One of the most common complaints I hear is, “it’s seems like the doctors aren’t even trying to find out __________”. Believe me, I understand where they are coming from. However, I also recognize that there are limits to medicine and sometimes it is more art than science. Maybe I have a different perspective because I grew up around medical professionals. I have also grown up around teachers, and they will always tell you that works for one child does not always work for another. Sometimes doctors don’t know and there is no test that can find the answer.
Now, I also understand how frustrating it is. Even knowing that doctors do not always have the answer, sometimes it really gets to me as well. This is how appointments go with Lyra:
- Genetics: “We have no idea what the future will hold for her. She is an interesting case. She will have disabilities, but we have no idea what those will look like.”
- Cardiology: “Well, her heart isn’t normal, but it seems to be functioning okay. We are just going to watch it and see.” Me: “What does that mean in the long term/ bigger picture?” Cardiology: “We have no idea.”
- Urology: “Her urethra is dilated, but she isn’t refluxing into the kidneys.” Me: “So what does that mean?” Urology: “We don’t know, but we will just have to monitor it.”
- Ophthalmology: “Her optic nerves are enlarged.” Me: “What does that indicate/mean?” Ophthalmology: “We have no idea.”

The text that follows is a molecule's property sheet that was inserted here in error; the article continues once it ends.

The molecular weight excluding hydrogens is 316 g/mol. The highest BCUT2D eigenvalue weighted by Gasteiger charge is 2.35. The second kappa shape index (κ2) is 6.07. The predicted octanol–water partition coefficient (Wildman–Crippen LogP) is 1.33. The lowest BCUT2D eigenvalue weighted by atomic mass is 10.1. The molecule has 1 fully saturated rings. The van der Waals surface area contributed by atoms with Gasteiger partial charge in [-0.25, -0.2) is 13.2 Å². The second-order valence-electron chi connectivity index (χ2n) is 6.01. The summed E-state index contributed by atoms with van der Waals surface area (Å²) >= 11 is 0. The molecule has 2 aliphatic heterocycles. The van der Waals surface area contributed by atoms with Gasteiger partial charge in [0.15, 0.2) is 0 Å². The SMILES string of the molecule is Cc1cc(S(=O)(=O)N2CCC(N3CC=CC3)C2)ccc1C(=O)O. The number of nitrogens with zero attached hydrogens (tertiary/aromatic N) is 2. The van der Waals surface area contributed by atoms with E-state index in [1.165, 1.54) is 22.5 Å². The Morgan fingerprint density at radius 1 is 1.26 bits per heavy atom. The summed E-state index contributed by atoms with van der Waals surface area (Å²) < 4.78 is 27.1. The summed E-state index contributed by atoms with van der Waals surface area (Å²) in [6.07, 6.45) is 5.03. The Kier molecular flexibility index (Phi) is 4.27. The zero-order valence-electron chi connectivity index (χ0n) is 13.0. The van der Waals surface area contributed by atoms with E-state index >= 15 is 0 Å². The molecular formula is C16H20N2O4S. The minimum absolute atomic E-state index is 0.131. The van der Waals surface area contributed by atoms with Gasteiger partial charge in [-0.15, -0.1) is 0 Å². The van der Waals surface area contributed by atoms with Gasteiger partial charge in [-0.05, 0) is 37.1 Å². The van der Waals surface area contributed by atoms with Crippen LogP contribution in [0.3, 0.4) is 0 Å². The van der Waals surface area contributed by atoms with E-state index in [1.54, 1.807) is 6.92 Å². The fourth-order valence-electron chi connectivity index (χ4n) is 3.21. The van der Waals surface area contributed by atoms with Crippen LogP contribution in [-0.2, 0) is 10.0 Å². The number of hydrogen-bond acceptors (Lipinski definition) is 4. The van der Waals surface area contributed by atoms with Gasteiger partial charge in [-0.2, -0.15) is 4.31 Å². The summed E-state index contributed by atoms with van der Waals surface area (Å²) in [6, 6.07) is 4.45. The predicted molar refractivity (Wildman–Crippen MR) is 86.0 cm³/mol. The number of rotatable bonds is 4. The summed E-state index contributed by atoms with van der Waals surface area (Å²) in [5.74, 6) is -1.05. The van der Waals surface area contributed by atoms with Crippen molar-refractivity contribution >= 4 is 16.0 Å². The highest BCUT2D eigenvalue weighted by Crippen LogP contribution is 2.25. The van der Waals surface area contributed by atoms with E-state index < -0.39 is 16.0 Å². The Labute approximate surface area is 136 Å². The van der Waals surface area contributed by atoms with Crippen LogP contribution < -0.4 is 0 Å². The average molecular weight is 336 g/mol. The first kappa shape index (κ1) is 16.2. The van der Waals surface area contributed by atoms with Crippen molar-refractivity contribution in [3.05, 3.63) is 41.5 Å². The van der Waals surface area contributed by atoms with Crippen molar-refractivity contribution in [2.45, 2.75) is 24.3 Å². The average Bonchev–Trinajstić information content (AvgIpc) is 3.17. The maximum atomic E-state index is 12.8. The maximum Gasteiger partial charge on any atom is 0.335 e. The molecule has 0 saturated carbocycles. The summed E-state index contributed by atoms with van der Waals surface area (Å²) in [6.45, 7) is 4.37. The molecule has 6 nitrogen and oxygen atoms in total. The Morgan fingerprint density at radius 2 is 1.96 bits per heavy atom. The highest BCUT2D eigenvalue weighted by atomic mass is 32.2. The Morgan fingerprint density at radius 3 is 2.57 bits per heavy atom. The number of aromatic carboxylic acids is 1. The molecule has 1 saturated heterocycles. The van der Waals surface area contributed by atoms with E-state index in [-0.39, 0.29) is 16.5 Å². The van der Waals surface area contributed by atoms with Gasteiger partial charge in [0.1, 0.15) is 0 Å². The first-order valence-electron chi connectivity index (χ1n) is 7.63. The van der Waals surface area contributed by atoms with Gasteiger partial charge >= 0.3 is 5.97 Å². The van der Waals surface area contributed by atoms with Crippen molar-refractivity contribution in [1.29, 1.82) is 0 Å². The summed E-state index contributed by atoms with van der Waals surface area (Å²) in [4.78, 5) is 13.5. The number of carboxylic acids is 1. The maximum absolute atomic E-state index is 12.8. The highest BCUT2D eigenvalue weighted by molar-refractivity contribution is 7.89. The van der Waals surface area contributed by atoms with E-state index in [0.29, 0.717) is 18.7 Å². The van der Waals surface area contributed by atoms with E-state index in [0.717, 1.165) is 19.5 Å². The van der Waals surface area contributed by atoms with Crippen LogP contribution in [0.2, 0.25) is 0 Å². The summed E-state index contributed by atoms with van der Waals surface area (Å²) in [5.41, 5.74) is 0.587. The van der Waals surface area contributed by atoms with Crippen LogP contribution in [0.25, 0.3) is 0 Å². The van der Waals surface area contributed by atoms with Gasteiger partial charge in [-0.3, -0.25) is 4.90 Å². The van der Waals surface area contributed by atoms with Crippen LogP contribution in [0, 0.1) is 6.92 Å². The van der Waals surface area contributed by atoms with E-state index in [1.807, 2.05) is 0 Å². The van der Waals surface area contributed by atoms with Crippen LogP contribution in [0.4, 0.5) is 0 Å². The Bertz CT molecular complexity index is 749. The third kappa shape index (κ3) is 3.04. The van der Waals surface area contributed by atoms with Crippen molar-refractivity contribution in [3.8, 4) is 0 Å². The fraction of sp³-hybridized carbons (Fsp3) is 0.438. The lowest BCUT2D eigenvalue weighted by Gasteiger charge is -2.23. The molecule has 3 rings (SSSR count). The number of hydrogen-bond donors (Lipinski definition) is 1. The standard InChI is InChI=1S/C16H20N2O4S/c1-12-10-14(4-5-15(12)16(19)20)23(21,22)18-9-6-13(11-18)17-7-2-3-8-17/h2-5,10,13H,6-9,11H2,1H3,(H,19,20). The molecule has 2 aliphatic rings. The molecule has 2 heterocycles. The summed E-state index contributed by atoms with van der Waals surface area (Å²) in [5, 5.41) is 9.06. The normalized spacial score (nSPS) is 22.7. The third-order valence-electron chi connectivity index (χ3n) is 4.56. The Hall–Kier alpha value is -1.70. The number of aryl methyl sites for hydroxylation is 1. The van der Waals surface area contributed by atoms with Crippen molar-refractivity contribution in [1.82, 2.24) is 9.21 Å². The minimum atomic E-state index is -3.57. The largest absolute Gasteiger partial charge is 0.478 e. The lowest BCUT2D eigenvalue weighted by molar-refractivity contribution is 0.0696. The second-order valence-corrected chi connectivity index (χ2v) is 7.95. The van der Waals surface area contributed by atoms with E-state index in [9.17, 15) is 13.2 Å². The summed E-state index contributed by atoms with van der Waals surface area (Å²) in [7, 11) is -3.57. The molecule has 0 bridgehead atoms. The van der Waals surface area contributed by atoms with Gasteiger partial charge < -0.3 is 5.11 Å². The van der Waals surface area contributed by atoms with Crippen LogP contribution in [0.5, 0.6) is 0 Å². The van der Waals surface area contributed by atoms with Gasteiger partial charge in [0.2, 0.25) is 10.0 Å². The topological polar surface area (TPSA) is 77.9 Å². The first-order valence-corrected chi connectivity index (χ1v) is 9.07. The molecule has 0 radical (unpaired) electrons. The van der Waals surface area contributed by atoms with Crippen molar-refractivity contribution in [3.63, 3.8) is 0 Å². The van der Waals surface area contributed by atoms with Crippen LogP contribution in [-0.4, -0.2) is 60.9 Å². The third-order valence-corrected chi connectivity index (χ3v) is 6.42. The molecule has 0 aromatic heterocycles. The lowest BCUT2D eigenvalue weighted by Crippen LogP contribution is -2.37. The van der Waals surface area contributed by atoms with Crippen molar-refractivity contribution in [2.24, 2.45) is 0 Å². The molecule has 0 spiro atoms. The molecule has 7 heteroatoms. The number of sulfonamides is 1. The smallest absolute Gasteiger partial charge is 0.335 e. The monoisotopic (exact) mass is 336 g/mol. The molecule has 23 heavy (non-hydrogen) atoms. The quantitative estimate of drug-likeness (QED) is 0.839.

- GI: “We have no idea why she doesn’t tolerate her feeds. It makes no logical sense.” (BTW, I actually really like her GI doctor because he is bound and determined to find a solution, even if it isn’t logical.)
- Neurology: “Well her brain isn’t normal and we don’t know why.”
- ENT: “I feel like we must all be stupid. Like we are missing something. It just doesn’t make sense.” (These were his actual words)
There are a few more, but you get the idea. To be honest, sometimes I leave these appointments and cry. I try not to do it in front of Lyra. Even though she is a baby, she doesn’t need to see how sad this makes me. I want to be able to fix SOMETHING, but I can’t. I want to know what to prepare myself for, but there are no answers. I want to know why one day she eats a few oz by mouth, and the next day she pukes if I have spoon in my hand.
Trust me, the doctors aren’t being lazy. They talk to each other and to other members of their departments. I think almost everyone in GI at the hospital knows Lyra’s case at this point. I see the look on their faces that says, “how can I tell this parent that I have no answers for her?” I always tell them it’s okay that they don’t have answers. No one does. But it still breaks my heart a little bit.
Right now we are back in the hospital, and we have been for a few days. Once again, Lyra isn’t tolerating her feeds. We even put in a new tube called a GJ (a link with an explanation is below). We feed directly into her intestines, and yet she still throws up. She throws up enough stomach bile that she actually manages to become dehydrated. She is doing okay, but we can’t quite get her feeds up to the point where she is fully hydrated or getting enough calories. We have no idea how long we will be here. No one has answers, but everyone is trying. The GI nurses who see her outpatient even came by to say hi and check on her.
I guess my point is, it’s not easy, and people need to remember that medicine doesn’t have an answer for everything. Sometimes we just have to keep trying and hope that eventually something works. Or, keep watching and hope that everything works itself out.
CHOP – Low Profile GJ Tube
Wagon ride down to the cafeteria for lunch with Mommy and Daddy